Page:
TrustYOUR EXPERIENCE OF THE WORLD comes through many filters and lenses.

So I was inspired by a discussion with my friend Joanna last week, where she explained her belief that TRUST is one of the major factors by which you interpret circumstances.

There’s a lot of wisdom in this.

Imagine that your experience with government regulation hasn’t been all that positive, either personally or in your business. How are you going to interpret any changes to regulation?  You’re going to tend to assume the worst possible outcome, because you don’t trust that the government is looking out for you.

Someone else might have an entirely different interpretation, based on their personal experience that regulation has been more beneficial than punitive.

It’s useful to think about this as an issue of trust, because that’s something you can actually influence – both in relationship with other people, and within yourself.

I have an acquaintance who seems to be one of the biggest anti-growth activists in town.  How do I know this?  Because every comment I’ve heard for the last few years has been based on a desire to limit the growth of the city and region in various ways.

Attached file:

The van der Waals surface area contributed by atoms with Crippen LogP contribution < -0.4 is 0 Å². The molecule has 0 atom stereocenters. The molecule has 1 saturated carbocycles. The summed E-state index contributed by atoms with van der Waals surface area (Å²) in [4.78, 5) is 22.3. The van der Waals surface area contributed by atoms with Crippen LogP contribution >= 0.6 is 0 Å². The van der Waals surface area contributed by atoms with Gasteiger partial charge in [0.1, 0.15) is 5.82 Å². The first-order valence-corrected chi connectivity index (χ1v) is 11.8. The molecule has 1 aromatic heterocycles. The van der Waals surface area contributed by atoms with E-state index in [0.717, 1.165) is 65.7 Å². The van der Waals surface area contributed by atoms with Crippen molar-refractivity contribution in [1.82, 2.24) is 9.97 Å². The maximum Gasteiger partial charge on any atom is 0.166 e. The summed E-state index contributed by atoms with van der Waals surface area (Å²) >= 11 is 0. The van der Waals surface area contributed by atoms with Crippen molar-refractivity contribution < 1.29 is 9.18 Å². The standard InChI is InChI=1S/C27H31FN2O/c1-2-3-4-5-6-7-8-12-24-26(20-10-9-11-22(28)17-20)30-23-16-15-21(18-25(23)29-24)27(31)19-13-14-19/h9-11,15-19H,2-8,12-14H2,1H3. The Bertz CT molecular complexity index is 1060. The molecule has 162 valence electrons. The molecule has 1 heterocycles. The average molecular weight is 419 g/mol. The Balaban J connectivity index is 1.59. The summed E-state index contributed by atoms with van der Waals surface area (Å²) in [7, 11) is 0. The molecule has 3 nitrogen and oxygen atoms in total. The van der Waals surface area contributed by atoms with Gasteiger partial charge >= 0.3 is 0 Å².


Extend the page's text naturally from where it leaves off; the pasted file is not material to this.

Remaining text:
It’s totally fine to have this viewpoint.  Everyone has things they’re passionate about.

But a lot of his angst seems to stem from a mistrust of local government and local industry.  Every action and circumstance then gets translated as a worst-case scenario, even when I don’t happen to believe that there’s any malice behind it.

I find it extremely draining, and to be honest, I limit my time with people like that.  I try to maintain an attitude of optimism, personally, which means I tend to trust peoples’ positive intent behind things they do.

Does it get me in trouble?  Occasionally, yes, but it’s a conscious choice I’ve made.  And I believe it’s more beneficial than detrimental.

TRUST is a choice.  TRUST often involves commitment.  But TRUST also gives you grounding for experiencing the world in a more positive way.

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